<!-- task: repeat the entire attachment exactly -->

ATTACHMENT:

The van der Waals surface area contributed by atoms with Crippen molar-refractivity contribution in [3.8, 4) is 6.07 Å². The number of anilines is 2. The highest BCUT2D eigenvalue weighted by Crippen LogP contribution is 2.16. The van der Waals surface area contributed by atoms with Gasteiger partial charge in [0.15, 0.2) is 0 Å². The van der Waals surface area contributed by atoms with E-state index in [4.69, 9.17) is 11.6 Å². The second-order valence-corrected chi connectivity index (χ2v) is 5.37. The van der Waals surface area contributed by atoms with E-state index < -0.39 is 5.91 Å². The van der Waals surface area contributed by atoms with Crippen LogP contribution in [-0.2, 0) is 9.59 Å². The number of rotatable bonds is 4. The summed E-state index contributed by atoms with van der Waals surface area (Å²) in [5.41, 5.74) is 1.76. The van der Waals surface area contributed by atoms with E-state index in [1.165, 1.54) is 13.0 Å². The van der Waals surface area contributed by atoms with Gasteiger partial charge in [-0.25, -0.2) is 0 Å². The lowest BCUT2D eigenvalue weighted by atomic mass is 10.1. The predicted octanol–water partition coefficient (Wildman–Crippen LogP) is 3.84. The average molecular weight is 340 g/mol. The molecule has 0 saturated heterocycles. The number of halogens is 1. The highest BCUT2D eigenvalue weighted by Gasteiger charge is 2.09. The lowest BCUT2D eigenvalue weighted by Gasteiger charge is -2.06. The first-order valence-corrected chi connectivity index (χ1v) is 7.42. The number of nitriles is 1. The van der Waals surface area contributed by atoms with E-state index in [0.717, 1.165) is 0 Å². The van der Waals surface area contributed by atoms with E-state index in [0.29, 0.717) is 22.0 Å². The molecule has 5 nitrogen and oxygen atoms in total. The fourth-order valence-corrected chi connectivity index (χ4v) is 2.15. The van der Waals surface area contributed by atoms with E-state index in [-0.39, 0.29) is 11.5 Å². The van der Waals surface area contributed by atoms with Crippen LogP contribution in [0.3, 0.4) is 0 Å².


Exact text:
The van der Waals surface area contributed by atoms with Crippen molar-refractivity contribution in [3.8, 4) is 6.07 Å². The number of anilines is 2. The highest BCUT2D eigenvalue weighted by Crippen LogP contribution is 2.16. The van der Waals surface area contributed by atoms with Gasteiger partial charge in [0.15, 0.2) is 0 Å². The van der Waals surface area contributed by atoms with E-state index in [4.69, 9.17) is 11.6 Å². The second-order valence-corrected chi connectivity index (χ2v) is 5.37. The van der Waals surface area contributed by atoms with E-state index < -0.39 is 5.91 Å². The van der Waals surface area contributed by atoms with Crippen LogP contribution in [-0.2, 0) is 9.59 Å². The number of rotatable bonds is 4. The summed E-state index contributed by atoms with van der Waals surface area (Å²) in [5.41, 5.74) is 1.76. The van der Waals surface area contributed by atoms with E-state index in [1.165, 1.54) is 13.0 Å². The van der Waals surface area contributed by atoms with Gasteiger partial charge in [-0.25, -0.2) is 0 Å². The lowest BCUT2D eigenvalue weighted by atomic mass is 10.1. The predicted octanol–water partition coefficient (Wildman–Crippen LogP) is 3.84. The average molecular weight is 340 g/mol. The molecule has 0 saturated heterocycles. The number of halogens is 1. The highest BCUT2D eigenvalue weighted by Gasteiger charge is 2.09. The lowest BCUT2D eigenvalue weighted by Gasteiger charge is -2.06. The first-order valence-corrected chi connectivity index (χ1v) is 7.42. The number of nitriles is 1. The van der Waals surface area contributed by atoms with E-state index in [0.717, 1.165) is 0 Å². The van der Waals surface area contributed by atoms with E-state index in [0.29, 0.717) is 22.0 Å². The molecule has 5 nitrogen and oxygen atoms in total. The fourth-order valence-corrected chi connectivity index (χ4v) is 2.15. The van der Waals surface area contributed by atoms with E-state index in [-0.39, 0.29) is 11.5 Å². The van der Waals surface area contributed by atoms with Crippen LogP contribution in [0.3, 0.4) is 0 Å².